There's a saying, "It doesn't matter where you start, it matters where you finish." Looking at the quilting scene today, I'd say the first part of that quote, at least, applies to our craft.
|'Life in the City' by Sheila Frampton Cooper.
My quilting style has evolved over the years, and I'll bet yours has, too. Some of us started with traditional quilts, learning techniques handed down from grandmothers. Others came from painting, embroidery or design backgrounds and discovered a love for art quilting. Still others simply fell in love with contemporary fabric
and stitch and decided to learn how to make quilts. Everyone has their unique "how I became a quilter" story.
Back in 2008, Sheila Frampton Cooper didn't own a sewing machine and had no interest in sewing. But she was interested in contributing to her community, so she searched an online resource for volunteer opportunities. At the top of the list was Project Linus, an organization of volunteers who make blankets and quilts for children in need.
Sheila planned to drop off some fabric and leave, but the volunteers were so friendly and welcoming, she decided to show up at their next gathering. Next thing she knew, Sheila had turned her breakfast nook into a studio. A year later she started making art quilts, and by 2011, her entries to International Quilt Festival began to gain recognition.
Now Sheila is a fixture at Festival and in April 2013, she won her self-described "most cherished" award--Libby Lehman's Judges Recognition for her quilt "Fantasyland" at the AQS Show in Paducah.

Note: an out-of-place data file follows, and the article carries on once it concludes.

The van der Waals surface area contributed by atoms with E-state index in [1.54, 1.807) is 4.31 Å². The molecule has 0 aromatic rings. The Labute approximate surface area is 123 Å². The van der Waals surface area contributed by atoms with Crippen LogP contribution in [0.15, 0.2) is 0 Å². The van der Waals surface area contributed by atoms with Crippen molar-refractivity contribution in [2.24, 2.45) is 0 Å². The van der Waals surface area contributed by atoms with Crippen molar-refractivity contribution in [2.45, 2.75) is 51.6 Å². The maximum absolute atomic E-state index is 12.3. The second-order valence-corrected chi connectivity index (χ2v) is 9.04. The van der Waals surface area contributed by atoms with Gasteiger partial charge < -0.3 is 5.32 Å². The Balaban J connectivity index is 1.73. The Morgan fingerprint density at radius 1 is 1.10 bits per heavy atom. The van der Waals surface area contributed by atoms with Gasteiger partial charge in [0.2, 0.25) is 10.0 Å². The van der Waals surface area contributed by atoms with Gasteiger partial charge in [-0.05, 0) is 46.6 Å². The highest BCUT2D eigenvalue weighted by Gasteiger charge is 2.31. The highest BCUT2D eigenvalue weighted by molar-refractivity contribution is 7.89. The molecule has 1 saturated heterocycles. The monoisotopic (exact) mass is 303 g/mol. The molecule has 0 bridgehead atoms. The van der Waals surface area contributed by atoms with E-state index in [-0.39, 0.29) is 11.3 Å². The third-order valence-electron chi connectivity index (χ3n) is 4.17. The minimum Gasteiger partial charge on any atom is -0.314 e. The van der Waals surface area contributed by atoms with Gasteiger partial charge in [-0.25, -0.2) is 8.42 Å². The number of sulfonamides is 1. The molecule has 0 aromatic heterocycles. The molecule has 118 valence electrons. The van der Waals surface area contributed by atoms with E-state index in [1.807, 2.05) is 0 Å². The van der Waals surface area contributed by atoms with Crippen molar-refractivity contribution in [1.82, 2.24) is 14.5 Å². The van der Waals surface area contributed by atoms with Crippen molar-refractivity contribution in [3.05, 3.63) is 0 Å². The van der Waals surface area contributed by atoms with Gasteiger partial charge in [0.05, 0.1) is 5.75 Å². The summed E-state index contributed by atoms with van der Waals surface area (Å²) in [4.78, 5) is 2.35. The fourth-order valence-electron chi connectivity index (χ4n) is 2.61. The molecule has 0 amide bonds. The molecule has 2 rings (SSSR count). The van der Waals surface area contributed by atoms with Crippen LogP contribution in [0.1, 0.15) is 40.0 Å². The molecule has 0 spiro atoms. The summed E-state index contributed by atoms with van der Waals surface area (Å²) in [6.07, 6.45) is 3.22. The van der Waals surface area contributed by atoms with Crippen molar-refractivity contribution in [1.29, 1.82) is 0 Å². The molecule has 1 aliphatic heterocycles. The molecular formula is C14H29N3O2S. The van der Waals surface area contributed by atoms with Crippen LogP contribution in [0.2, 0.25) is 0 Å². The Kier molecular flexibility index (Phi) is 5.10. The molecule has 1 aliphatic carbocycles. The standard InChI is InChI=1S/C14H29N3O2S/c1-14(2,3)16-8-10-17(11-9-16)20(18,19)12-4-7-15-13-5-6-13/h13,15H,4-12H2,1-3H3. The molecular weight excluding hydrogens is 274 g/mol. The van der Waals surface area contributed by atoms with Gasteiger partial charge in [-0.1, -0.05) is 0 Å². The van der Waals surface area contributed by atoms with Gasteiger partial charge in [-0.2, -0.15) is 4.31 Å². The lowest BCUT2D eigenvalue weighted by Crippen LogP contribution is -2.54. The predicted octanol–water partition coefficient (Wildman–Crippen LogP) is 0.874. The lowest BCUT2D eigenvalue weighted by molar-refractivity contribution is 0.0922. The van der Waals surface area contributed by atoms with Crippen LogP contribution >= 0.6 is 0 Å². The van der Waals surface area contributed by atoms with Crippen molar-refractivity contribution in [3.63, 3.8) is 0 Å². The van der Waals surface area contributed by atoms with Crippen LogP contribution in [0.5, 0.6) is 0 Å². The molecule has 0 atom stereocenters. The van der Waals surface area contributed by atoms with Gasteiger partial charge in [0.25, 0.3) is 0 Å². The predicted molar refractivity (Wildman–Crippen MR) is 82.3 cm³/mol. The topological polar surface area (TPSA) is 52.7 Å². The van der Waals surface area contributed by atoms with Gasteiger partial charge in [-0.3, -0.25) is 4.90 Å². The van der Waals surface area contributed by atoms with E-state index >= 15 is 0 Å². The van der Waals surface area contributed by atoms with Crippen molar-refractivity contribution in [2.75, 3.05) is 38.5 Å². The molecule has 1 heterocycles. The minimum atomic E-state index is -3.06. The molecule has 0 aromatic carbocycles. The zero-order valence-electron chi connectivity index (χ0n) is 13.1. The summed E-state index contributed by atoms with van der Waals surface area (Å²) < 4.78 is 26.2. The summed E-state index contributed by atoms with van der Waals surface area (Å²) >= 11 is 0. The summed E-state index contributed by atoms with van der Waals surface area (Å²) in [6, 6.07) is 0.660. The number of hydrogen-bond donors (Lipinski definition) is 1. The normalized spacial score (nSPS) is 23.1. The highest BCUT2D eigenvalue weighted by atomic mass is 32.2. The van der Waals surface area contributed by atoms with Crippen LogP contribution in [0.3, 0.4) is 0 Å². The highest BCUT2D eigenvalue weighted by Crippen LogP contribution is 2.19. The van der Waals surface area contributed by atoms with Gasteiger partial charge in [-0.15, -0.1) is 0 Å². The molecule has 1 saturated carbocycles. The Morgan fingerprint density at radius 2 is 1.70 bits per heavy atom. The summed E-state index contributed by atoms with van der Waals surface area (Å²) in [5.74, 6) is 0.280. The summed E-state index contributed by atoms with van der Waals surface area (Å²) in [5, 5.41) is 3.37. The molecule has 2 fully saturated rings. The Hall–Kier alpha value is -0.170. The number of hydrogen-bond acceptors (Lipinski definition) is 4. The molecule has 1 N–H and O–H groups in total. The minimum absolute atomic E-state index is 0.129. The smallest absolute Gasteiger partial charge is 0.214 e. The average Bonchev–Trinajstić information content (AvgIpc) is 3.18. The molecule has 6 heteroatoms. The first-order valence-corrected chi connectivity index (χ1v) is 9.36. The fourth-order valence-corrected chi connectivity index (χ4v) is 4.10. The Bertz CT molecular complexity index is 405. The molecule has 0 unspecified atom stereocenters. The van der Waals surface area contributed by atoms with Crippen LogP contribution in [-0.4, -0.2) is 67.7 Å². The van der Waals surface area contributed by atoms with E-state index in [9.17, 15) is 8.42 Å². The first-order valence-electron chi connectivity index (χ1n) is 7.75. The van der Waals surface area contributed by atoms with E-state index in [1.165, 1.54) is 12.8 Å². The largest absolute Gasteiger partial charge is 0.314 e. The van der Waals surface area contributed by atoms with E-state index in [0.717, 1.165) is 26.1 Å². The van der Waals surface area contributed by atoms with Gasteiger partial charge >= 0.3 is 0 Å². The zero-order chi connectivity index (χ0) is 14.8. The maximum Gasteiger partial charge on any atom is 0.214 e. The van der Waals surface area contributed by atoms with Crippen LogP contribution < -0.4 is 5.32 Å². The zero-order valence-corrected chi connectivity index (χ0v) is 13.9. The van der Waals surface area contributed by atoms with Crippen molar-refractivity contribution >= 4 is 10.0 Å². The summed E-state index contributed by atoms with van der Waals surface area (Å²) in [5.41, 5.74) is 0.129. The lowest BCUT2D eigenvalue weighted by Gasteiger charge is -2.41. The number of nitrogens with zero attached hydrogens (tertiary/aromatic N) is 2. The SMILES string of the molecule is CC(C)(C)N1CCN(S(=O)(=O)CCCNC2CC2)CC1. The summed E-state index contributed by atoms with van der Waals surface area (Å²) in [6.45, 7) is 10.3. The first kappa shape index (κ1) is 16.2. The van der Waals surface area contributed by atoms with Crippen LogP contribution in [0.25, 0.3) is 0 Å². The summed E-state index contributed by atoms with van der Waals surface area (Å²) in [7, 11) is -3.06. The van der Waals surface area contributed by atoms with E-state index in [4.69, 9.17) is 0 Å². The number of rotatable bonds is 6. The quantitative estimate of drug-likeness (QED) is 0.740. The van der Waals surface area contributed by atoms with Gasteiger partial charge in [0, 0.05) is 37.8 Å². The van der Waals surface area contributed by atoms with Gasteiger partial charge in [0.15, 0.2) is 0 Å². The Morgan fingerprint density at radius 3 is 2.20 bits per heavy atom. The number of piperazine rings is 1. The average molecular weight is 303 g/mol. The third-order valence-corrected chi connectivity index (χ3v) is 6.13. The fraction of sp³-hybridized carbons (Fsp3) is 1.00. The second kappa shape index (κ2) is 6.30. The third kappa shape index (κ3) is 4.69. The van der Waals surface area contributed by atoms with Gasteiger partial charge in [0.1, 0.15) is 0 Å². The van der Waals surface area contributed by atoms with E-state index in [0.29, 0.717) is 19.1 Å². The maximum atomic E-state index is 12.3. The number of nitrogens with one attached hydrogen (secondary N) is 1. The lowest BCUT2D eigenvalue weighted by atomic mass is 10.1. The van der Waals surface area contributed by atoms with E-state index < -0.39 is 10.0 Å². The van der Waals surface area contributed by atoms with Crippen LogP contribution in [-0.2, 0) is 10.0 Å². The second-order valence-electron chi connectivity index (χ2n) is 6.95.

|At first glance, this "Cut Glass Baby Quilt' by
Clark Blakesley looks nothing like Sheila's quilt.
Yet their share geometric shapes, curved lines,
and bright colors. (From Vintage Quilt Revival)
Sheila's work features bold colors and improvisational piecing, but even
the quilts with flowing, improvisational lines have a geometric
quality. You can see the echoes of traditional blocks in her first
studio art quilt, shown here, even though it's clearly not a traditional
"I like hard lines with curved shapes, which is representative of my personality. There is a part of me that loves to drive fast and is very intense, and that definitely comes through in my work," Sheila said in an interview that ran in the December 2011/January 2012 issue of Quilting Arts Magazine.
Sheila's recent work includes both bold, graphic quilt designs and more quiet and flowing amorphous creations, influenced by nature.
I think Sheila's story shows that whether you came to quilting by legacy or by accident, whether you began with traditional quilt blocks or jumped in with the wonky shapes and bright colors of modern quilting, what matters is that you started. And I'd amend that saying at the top of this post to, "It's not where you start, but the journey that matters."
Vintage Quilt Revival: 22 Modern Designs from Classic Blocks is a new book that marries traditional quilt patterns with contemporary quilting. You can learn the blocks and make the projects, or let your imagination guide your quilting designs.
P.S. How did you start quilting? Is your design style different from when you began? Share your story below.